“Won’t someone think of the children?” cried the far right during the recent plebiscite, where the nation was invited to vote on the validity of our families.
One of the biggest cannons aimed against marriage equality was the idea that our relationships — and conception! — couldn’t be discussed with children.
I can’t speak for the rest of my allies in the LGBTIQ community, but I have been thinking of the children for a long time. Not only have I spent my career in the classroom, educating children, I have longed for a family of my own since I can remember.
Now that my wife and I have reached the stage where we feel able to provide for a young life, we have started to think about all of the ways we can put our best foot forward.
When two women decide to have children together, there are a range of options available, including insemination and IVF. Donor sperm can come from a catalogue, or from someone known to the couple.
As my wife and I flicked through the reading material in the IVF clinic waiting room, we thought about all of the questions we had for our doctor. We also found a child’s picture book about IVF, and started thinking of the questions our future child would probably ask. Like: “Mum, where did I come from?” Good question, future kid.
As a teacher, I am strongly aware of the insatiable curiosity of children. Fortunately, there are many books available that can break just about any concept down to its teachable parts.
When it comes to the art and science of making babies, children naturally question this as soon as they are able. Whispers about this exciting topic begin as young as kindergarten, with children trying to figure out how babies can grow inside a mummy’s belly, and realising they came out from one of two places.
If it isn’t talked about, some children craft stories about being grown from a magical seed, but others know that nudity is involved somehow. Once children are exposed to conversations at primary school, they start to understand the role of relationships and intimacy, piecing together small bits of information into a colourful mosaic of love, private parts, and giggling at all of the euphemisms for what is between our legs.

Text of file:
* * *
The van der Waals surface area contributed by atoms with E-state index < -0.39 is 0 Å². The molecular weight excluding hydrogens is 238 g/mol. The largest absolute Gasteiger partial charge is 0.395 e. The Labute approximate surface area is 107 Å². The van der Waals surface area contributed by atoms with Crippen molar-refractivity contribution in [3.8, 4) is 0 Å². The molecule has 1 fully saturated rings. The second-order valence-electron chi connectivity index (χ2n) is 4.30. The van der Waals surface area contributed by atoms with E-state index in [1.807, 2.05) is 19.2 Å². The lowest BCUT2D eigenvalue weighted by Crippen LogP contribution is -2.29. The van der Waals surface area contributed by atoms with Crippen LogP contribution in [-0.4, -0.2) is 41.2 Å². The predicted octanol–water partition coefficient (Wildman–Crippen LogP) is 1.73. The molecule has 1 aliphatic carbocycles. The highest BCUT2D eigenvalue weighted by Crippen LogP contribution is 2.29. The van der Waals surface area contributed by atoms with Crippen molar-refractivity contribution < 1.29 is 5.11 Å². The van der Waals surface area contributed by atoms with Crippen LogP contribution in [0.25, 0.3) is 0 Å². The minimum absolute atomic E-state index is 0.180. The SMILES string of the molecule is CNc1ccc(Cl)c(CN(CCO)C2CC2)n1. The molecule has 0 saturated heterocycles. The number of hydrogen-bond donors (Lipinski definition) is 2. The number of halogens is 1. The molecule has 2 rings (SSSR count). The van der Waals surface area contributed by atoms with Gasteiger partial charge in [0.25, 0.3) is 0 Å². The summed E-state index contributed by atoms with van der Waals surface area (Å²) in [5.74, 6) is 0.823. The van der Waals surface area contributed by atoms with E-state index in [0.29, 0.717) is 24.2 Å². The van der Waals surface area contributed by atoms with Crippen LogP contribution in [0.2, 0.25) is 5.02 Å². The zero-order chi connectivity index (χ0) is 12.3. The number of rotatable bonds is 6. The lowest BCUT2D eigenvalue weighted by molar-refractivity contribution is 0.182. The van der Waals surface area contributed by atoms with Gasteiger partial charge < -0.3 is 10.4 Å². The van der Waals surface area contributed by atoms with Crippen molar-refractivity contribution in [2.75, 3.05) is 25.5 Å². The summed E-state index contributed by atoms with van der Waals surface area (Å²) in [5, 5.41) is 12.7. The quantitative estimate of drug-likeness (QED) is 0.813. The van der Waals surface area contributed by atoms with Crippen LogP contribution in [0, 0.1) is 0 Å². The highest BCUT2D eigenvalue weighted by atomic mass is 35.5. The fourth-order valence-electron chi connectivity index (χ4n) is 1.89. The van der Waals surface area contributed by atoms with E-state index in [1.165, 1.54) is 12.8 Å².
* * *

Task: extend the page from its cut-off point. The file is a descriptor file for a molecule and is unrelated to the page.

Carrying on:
This is okay, but they do deserve to know their truth when the time is right.
This is why I wrote One in Many Millions. I wanted to fill the void in bookshelves to answer the inevitable questions in a way that shows children in rainbow families that they aren’t so different, and that the way they were brought into the world involved care and love.
In my experience, very young children are willing to accept diversity at face value, and it is not a bad thing. The times I have heard children talking about their same-sex parents, the response has generally been “Wow, you have two mums/two dads!” followed by benign curiosity in the form of questions like, “When you call our ‘mum’, do they both come?”
In the middle of the plebiscite, I noticed a change as children shared their parent’s opinions, which were not always inclusive. Although children have the capacity to be accepting, this needs to be encouraged and modelled to them by the people they look up to.
Representing open attitudes in children’s books shows that diversity is nothing to fear or make fun of—just another kind of family. If we aren’t allowed to talk about family diversity, that can isolate children and put them on the periphery amongst their peers.
The most fundamental lesson I have learn from teaching is that children thrive when we can talk to them about their lives. Research on donor conception also supports the view that honesty is the best policy.
In other words, spinning stories about magical eggs and storks is never going to be in our child’s best interest. Now, with marriage equality achieved, the time for acceptance and openness has come, and we need to tackle the interesting conversations about life head on.
Rebecca Miles is the author of One in Many Millions, illustrated by Anil Tortop. To order a copy, visit Rebecca Miles’ website here.
(Artwork by Anil Tortop)